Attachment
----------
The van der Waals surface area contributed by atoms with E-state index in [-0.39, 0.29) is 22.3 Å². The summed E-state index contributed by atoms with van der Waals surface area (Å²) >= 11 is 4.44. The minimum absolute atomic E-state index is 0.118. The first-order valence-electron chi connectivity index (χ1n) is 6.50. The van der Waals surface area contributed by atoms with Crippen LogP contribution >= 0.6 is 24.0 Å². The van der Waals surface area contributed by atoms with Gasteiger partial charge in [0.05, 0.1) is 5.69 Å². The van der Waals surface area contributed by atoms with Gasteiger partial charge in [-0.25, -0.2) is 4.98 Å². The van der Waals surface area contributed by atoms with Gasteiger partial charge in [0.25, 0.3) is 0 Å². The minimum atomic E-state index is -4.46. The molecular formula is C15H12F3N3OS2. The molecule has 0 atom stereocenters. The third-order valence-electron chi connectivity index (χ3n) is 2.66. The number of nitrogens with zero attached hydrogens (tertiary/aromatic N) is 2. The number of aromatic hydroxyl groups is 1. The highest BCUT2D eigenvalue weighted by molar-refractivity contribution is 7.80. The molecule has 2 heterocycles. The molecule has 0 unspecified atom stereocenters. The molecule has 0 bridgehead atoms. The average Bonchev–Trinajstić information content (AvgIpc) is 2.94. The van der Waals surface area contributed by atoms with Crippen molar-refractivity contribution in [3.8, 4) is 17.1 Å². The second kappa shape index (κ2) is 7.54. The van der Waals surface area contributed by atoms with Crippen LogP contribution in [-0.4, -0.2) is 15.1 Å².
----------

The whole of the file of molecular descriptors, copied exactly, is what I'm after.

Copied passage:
The van der Waals surface area contributed by atoms with E-state index in [-0.39, 0.29) is 22.3 Å². The summed E-state index contributed by atoms with van der Waals surface area (Å²) >= 11 is 4.44. The minimum absolute atomic E-state index is 0.118. The first-order valence-electron chi connectivity index (χ1n) is 6.50. The van der Waals surface area contributed by atoms with Crippen LogP contribution >= 0.6 is 24.0 Å². The van der Waals surface area contributed by atoms with Gasteiger partial charge in [0.05, 0.1) is 5.69 Å². The van der Waals surface area contributed by atoms with Gasteiger partial charge in [-0.25, -0.2) is 4.98 Å². The van der Waals surface area contributed by atoms with Gasteiger partial charge in [0.25, 0.3) is 0 Å². The minimum atomic E-state index is -4.46. The molecular formula is C15H12F3N3OS2. The molecule has 0 atom stereocenters. The third-order valence-electron chi connectivity index (χ3n) is 2.66. The number of nitrogens with zero attached hydrogens (tertiary/aromatic N) is 2. The number of aromatic hydroxyl groups is 1. The highest BCUT2D eigenvalue weighted by molar-refractivity contribution is 7.80. The molecule has 2 heterocycles. The molecule has 0 unspecified atom stereocenters. The molecule has 0 bridgehead atoms. The average Bonchev–Trinajstić information content (AvgIpc) is 2.94. The van der Waals surface area contributed by atoms with Crippen molar-refractivity contribution in [3.8, 4) is 17.1 Å². The second kappa shape index (κ2) is 7.54. The van der Waals surface area contributed by atoms with Crippen LogP contribution in [-0.4, -0.2) is 15.1 Å².